Booze Trains Are Better Than Booze Cars | Letters | Salt Lake City Weekly

Booze Trains Are Better Than Booze Cars 

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Booze Trains Are Better Than Booze Cars
I read a City Weekly letter titled "Booze Train" [Aug. 28] that both angered and saddened me. The letter was written by a Mr. Douglas Cotant who was so offended by the "loud talking" of some mildly inebriated passengers that he threatened to write a letter to the governor asking that "UTA be shut down for allowing patrons who use alcoholic beverages to ride the trains."

Would you rather these intoxicated passengers have gotten behind the wheel of a car instead of making the responsible choice to take public transit, even at the risk of offending the delicate sensibilities of other passengers?

Mr. Cotant's attitude of ignorant intolerance permeates our local culture and is a constant, chafing source of irritation to those who choose to follow an individual moral code rather than the locally prescribed system of belief.

Anna Asay

Get Outta My Train and Into Your Car
In the letter "Booze Train" [Aug. 28, City Weekly], Douglas Cotant of Salt Lake City complains that while riding a Utah Transit Authority train, some of his fellow passengers were loud and smelled of alcohol. He demands UTA either stop serving intoxicated passengers or be shut down.

I agree with Mr. Cotant. It is absolutely unacceptable that UTA allows people who have been drinking to ride public transit. Drunk people belong behind the wheels of cars, where they can fulfill their natural role of helping keep the population in check by running down children and the elderly. This helps our schools keep class sizes manageable. Drunk drivers also provide business for the mechanics who repair their vehicles.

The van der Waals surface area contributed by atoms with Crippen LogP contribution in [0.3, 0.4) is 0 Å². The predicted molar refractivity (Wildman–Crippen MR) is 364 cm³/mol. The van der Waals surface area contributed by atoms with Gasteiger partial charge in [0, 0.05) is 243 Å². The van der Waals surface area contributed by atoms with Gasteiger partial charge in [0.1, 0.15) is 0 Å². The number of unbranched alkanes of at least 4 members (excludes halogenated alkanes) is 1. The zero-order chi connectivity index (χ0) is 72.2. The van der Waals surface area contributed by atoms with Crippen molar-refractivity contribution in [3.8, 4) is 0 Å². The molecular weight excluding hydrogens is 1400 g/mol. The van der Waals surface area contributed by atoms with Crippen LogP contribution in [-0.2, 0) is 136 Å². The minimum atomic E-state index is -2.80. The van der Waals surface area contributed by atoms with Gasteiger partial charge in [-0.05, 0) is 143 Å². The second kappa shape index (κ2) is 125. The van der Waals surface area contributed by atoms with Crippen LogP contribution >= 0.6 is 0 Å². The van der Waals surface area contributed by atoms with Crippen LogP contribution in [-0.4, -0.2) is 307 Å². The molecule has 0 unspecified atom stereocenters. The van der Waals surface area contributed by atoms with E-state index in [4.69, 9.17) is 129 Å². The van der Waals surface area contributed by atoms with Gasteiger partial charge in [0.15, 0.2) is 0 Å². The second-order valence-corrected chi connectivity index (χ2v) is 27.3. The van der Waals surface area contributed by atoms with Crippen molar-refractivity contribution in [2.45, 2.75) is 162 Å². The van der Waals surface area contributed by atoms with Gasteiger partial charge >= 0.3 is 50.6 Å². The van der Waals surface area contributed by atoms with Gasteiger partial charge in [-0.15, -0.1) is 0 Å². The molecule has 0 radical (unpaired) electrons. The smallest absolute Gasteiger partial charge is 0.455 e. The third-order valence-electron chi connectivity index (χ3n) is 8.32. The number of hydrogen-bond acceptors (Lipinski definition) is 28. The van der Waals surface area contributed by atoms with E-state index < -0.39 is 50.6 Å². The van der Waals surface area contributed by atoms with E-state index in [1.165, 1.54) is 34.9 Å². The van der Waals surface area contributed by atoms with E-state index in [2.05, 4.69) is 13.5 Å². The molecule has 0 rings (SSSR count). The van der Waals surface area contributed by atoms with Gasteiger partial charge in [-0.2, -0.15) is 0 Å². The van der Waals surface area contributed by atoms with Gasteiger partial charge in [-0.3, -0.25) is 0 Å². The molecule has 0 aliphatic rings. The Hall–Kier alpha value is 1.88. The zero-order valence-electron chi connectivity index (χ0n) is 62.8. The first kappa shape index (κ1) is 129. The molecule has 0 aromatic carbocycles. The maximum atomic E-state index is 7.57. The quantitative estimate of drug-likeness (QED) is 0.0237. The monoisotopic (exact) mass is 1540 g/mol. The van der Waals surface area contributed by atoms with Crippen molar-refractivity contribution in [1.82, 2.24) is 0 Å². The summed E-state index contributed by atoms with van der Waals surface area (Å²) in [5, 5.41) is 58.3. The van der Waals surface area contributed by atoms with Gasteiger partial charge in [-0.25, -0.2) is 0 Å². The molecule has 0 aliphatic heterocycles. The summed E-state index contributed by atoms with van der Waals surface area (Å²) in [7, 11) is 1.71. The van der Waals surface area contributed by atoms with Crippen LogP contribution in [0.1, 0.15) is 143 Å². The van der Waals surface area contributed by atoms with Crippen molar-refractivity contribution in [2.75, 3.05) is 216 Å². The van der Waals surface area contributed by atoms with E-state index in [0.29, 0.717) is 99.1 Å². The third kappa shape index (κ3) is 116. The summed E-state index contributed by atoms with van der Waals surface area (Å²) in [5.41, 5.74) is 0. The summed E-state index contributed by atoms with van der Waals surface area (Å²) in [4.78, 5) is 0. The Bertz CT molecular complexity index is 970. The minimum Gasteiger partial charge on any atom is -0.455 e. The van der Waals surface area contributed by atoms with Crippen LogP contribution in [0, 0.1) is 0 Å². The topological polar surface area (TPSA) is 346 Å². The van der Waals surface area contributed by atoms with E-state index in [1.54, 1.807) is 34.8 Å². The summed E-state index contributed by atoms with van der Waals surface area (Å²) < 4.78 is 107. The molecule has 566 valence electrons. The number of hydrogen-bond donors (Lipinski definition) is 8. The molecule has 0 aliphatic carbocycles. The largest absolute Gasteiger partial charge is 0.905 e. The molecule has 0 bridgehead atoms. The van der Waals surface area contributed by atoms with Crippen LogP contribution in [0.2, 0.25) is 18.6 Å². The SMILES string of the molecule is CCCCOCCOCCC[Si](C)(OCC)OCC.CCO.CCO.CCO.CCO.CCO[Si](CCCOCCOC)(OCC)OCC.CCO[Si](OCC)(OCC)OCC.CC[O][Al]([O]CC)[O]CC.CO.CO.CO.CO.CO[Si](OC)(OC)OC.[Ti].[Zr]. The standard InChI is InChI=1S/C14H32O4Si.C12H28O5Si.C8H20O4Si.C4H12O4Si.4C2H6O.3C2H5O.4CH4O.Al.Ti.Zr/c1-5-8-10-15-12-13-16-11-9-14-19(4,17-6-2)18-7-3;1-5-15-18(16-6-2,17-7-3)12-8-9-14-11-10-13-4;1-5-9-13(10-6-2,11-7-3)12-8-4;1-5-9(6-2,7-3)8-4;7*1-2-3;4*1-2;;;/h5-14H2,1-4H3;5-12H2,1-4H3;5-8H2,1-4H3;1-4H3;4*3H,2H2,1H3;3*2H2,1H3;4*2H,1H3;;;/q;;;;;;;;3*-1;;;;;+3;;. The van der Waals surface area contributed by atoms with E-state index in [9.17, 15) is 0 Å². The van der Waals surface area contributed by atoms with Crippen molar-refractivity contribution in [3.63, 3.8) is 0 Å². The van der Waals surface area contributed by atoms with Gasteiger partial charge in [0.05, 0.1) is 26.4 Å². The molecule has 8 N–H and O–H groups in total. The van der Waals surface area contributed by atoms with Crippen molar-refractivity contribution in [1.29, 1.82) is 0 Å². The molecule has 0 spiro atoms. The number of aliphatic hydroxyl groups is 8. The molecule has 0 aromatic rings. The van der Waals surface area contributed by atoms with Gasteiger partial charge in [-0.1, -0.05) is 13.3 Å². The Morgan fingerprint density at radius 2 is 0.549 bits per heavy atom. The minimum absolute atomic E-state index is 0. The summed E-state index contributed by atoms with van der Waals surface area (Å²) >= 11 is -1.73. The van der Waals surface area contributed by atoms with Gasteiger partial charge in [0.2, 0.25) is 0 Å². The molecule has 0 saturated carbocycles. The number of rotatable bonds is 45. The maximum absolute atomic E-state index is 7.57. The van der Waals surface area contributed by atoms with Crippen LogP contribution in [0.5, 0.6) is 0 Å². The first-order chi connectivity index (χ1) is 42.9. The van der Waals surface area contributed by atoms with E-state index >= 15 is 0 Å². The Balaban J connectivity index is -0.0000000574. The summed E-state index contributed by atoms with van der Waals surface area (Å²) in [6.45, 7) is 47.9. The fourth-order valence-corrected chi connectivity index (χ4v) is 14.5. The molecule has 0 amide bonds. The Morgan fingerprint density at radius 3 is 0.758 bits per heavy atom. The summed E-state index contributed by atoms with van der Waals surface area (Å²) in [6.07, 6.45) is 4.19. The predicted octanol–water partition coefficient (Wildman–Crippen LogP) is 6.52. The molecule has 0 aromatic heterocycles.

Won't somebody other than Mr. Cotant think of the children, and how to reduce their numbers?

J'myle Koretz
Salt Lake City

Get Down
Excessive force by the police is not just an African American problem. It is an American problem that can affect anyone anywhere in the United States. Thinking "It cannot happen here, it cannot happen to me or to my kids because we live in Utah and I am white" is seriously flawed.

As the news was focused on the killing of an unarmed teen in Missouri, another unarmed young man was shot dead by police on Monday, Aug. 11, in Salt Lake City, in the parking lot of a 7-Eleven for the crime of attempting to pull up his pants.

I never thought I would need to have the talk with my children about, "When you go out, this is how you act in front of the police." Young men and women, regardless of race: Comply with the police. It is better to get on the ground and live to see another day than to die at the hands of a trigger-happy cop.

All of us need to be outraged at the brutal tactics of our police force, and use that outrage for positive change.

Lee Thatcher
West Jordan

Correction: The piece on Monophonics in Sept. 4's Music Live section misstated how many people are in the band and also incorrectly noted that their sound contains bongos. Monophonics has six members, none of whom plays a bongo.

Sept. 4's article "Kindly Light" should have noted that Emily Golightly contributed backing vocals to Caverns' "Cabin in the Woods."

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